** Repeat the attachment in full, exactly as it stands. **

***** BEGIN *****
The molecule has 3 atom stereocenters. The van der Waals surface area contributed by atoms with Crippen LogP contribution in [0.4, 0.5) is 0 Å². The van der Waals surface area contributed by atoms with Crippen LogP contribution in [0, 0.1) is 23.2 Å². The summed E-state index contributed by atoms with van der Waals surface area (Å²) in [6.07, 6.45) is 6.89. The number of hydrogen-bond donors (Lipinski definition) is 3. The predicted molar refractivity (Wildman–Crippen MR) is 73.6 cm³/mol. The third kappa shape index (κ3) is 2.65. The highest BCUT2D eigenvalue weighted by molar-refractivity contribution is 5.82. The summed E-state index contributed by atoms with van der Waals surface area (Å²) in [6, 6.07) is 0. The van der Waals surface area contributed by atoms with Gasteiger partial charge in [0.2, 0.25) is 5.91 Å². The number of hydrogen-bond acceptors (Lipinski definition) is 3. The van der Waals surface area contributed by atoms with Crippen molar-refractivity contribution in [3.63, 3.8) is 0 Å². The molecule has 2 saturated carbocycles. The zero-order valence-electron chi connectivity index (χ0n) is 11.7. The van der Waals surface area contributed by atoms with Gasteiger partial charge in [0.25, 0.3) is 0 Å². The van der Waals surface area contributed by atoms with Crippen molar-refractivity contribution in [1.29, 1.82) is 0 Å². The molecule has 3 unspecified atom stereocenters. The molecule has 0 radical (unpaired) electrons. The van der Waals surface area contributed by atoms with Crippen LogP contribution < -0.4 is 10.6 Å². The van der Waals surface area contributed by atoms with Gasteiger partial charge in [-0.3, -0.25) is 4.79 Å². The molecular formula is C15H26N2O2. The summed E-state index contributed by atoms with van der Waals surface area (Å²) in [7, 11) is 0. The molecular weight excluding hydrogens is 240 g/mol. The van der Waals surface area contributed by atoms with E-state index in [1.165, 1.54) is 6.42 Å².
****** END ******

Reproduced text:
The molecule has 3 atom stereocenters. The van der Waals surface area contributed by atoms with Crippen LogP contribution in [0.4, 0.5) is 0 Å². The van der Waals surface area contributed by atoms with Crippen LogP contribution in [0, 0.1) is 23.2 Å². The summed E-state index contributed by atoms with van der Waals surface area (Å²) in [6.07, 6.45) is 6.89. The number of hydrogen-bond donors (Lipinski definition) is 3. The predicted molar refractivity (Wildman–Crippen MR) is 73.6 cm³/mol. The third kappa shape index (κ3) is 2.65. The highest BCUT2D eigenvalue weighted by molar-refractivity contribution is 5.82. The summed E-state index contributed by atoms with van der Waals surface area (Å²) in [6, 6.07) is 0. The van der Waals surface area contributed by atoms with Gasteiger partial charge in [0.2, 0.25) is 5.91 Å². The number of hydrogen-bond acceptors (Lipinski definition) is 3. The van der Waals surface area contributed by atoms with Crippen molar-refractivity contribution in [3.63, 3.8) is 0 Å². The molecule has 2 saturated carbocycles. The zero-order valence-electron chi connectivity index (χ0n) is 11.7. The van der Waals surface area contributed by atoms with Gasteiger partial charge in [0.25, 0.3) is 0 Å². The van der Waals surface area contributed by atoms with Crippen molar-refractivity contribution in [1.29, 1.82) is 0 Å². The molecule has 3 unspecified atom stereocenters. The molecule has 0 radical (unpaired) electrons. The van der Waals surface area contributed by atoms with Crippen LogP contribution < -0.4 is 10.6 Å². The van der Waals surface area contributed by atoms with Gasteiger partial charge in [-0.3, -0.25) is 4.79 Å². The molecular formula is C15H26N2O2. The summed E-state index contributed by atoms with van der Waals surface area (Å²) in [7, 11) is 0. The molecular weight excluding hydrogens is 240 g/mol. The van der Waals surface area contributed by atoms with E-state index in [1.165, 1.54) is 6.42 Å².